What impact can dating have on postseparation support?
The impacts in this arena could be quite severe, depending on:
- how long you have been dating other person(s)
- whether you are the “dependent” or the “supporting” spouse
- whether the dating began before or after the date of separation
- and whether the dating can be shown to embrace “illicit sexual behavior” or some other marital fault such as “indignities”.
As you can see from these conditions, this is a complicated area of our law. Some would say the area is overcomplicated; but you need to learn the details if you are going to make an informed decision about the hazards of dating. Neither postseparation support or alimony can be ordered by a court in North Carolina if:
- your spouse can meet his or her own financial needs and/or you yourself don’t have the ability to contribute to your spouse’s financial welfare, or (shifting the tables) OR
- you can meet your own financial needs and/or your spouse doesn’t have the ability to contribute to your financial welfare.
In other words, support can’t and won’t be ordered where (a) your spouse is not a dependent spouse and/or you don’t have the ability to pay spousal support or (b) you are not a dependent spouse and/or your spouse doesn’t have the ability to pay you support.
If you are in this relatively rare situation, you need read no further. Your dating will not affect spousal support because such support can’t be awarded anyway, on the grounds of absence of dependency and/or ability to pay. Most couples are not in that situation, however. And there are perils to dating for both a dependent and a supporting spouse.
The peril is most evident in the realm of long-term alimony. The peril for a dependent spouse is that his or her uncondoned illicit sexual behavior prior to or on the date of separation (if proven by the other spouse) and in the absence of similar acts by the other spouse will bar alimony — no matter how great his or her financial need. The peril for a supporting spouse is that his or her uncondoned illicit sexual behavior prior to or on the date of separation (if proven by the other spouse) and in the absence of similar acts by the other spouse will make an award of alimony mandatory.
The rule is different, however, if both spouses are shown to have engaged in such behavior prior to or on the date of separation.
In that situation, an award of alimony is within the court’s entire discretion. The judge can make such an award, or not. The rules for temporary postseparation support are a bit more lenient with regard to the possible legal effect of dating during the marriage by the supporting spouse. Because postseparation support looks to financial need of the dependent spouse and the supporting spouse’s ability to pay — without scrutiny of the further extensive list of non-financial factors taken into account during an alimony determination — a supporting spouse’s acts of marital misconduct will not be considered unless the dependent spouse is shown to have committed misconduct prior to or on the date of separation.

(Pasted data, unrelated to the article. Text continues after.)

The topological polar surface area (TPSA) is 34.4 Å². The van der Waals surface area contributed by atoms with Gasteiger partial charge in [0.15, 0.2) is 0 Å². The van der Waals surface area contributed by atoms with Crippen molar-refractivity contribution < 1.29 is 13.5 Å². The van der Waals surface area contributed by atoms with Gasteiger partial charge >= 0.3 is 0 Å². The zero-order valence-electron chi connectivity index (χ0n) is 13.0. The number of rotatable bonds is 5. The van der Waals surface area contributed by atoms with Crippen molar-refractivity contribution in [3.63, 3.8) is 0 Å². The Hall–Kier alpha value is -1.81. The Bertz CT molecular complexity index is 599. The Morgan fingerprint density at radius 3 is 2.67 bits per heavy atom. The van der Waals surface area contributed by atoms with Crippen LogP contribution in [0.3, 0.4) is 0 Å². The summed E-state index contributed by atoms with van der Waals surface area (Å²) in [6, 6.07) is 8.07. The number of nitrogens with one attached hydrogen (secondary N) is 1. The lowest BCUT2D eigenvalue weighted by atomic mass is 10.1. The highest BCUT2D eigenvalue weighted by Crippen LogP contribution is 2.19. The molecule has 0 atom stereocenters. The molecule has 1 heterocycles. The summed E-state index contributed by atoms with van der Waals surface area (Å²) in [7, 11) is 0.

Thus, the supporting spouse’s dating to the point of illicit sexual behavior will not make an award of postseparation support mandatory, as contrasted to the situation with alimony. Also, the uncondoned illicit sexual behavior of the dependent spouse during marriage does not automatically disentitle him or her from receiving postseparation support, as it might disentitle the dependent spouse from an award of alimony. Rather, the court is required to “consider” that marital misconduct by the dependent spouse in deciding whether to award postseparation support and in deciding its amount.
In general, most family law matters are tried only by a judge. But as with a trial on alienation of affection and/or criminal conversation, either spouse may request a jury trial on the issue of marital misconduct in the context of postseparation support and alimony. As mentioned above, jury trials tend to attract the media; and the media tend to like cover stories involving sex. Dating can thus receive more publicity than you ever anticipated. Your desire (or your dating partner’s hope) to avoid such publicity may give your spouse more leverage for a settlement in his or her favor.